Wednesday, 18 March 2009

Resident Evil 5 - screen tearing fix (Xbox 360)

Like many others, I've been looking forward to Resident Evil 5 since being introduced to Resident Evil 4 on the Gamecube! I bought it last Friday (the 13th - ooh, scary!) and have been enjoying it ever since.
The graphics are, in the main, great, but there's one big thing that spoils it for me. Screen tearing. And judging by the number of results when I google for it, it's bothering quite a few other people too!

What is screen tearing?
It's what you get when your TV is trying to display two frames at the same time, overlapping each other. It manifests itself as a jagged line, which stretches across the whole screen and is most noticeable in fast-moving action.

When does it happen?
For me, it only happens in Resident Evil 5, and only when displaying in 1080p (on either 50 or 60Hz). It's most noticeable in some of the (frequent) cut scenes, but also while playing the game. It only seems to happen in the Xbox 360 version of the game.

How can I fix it?
You can't fix it per se, at least not unless Capcom release a patch, but what you can do is implement a work-around. In the Xbox Settings, under video, you can set your console to output at 1080i or 720p (assuming your TV/monitor supports this). This results in a minor decrease in graphical quality, but not a noticeable one (at least for me), and removes the tearing completely!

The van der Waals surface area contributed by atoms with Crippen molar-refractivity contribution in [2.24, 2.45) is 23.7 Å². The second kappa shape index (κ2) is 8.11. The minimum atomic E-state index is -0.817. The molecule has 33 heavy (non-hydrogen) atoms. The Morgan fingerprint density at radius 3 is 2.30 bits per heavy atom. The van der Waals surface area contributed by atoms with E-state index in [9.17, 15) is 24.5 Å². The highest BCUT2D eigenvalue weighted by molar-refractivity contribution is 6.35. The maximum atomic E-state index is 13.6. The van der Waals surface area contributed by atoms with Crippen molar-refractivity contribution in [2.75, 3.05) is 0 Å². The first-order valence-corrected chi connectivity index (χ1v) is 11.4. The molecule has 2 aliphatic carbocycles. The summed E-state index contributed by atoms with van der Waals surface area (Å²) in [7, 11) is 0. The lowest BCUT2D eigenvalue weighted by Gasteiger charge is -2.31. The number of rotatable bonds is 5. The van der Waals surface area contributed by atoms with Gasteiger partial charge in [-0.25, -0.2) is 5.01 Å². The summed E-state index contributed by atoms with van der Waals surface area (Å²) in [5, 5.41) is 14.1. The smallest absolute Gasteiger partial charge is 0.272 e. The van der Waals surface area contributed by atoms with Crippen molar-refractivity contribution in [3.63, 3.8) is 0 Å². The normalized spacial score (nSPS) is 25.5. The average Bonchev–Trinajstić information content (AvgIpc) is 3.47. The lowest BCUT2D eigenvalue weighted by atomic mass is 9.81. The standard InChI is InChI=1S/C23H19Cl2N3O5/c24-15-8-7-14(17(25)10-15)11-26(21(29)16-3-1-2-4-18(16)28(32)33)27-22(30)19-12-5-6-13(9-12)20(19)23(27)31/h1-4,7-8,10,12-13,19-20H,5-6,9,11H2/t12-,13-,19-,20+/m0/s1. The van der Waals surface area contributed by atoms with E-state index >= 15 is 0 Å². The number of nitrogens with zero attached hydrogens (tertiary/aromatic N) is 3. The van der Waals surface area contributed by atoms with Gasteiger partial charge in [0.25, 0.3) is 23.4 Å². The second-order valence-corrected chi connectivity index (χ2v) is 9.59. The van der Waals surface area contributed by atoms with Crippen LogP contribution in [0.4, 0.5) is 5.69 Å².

Further background...
Does this happen on the PS3?
No - the PS3 uses a technique called V-sync (vertical synchronisation) to stop the issue at the expense of showing fewer frames per second. Personally, I would love the option to turn this on on the Xbox - even just to try it out!

Has this problem been around for long?
Well, some people noticed it in the demo (myself included), but put it down to the fact that it was pre-release code. So it's been around for a while.

Is 1080i better or 720P?
Well, its down to preference. 720P is better for faster moving games. 1080i has fewer updates per second, but is at a higher resolution, so looks nicer for still objects.
I have read that the Xbox 360 mainly outputs in 720P anyway and scales-up to other resolutions, but haven't been able to verify that.
It could well depend on your display - my TV has 1920 x 1080 pixels, so at 1080i there's a 1-1 mapping, which means it looks great. At 720P, it would be scaling some of the pixels so it might not look so fantastic. Your display might be different.
Personally, I haven't decided yet! I'd advise to try both

What other games does this happen in?
I haven't noticed tearing on any of the other games I've played on the Xbox 360. I've heard that Dead Rising had it (another Capcom game), and maybe Ghost Recon Advanced Warfare (GRAW). I have GRAW, and haven't noticed it, but that may be because it doesn't display at 1080p, or maybe it's just more noticeable in RE5.

Why does this happen in RE5?
Well ... lazy programming/product quality. The console is being pushed past its limits in terms of how much graphical information to process, and as a result has not finished processing one frame before another comes along. However, other games have comparable graphics in 1080p without screen tearing.

Is it still worth buying Resident Evil 5?
Hell yeah. Look around for the cheapest price though. It was available for £29.99 (UK) but now the cheapest is £32.99.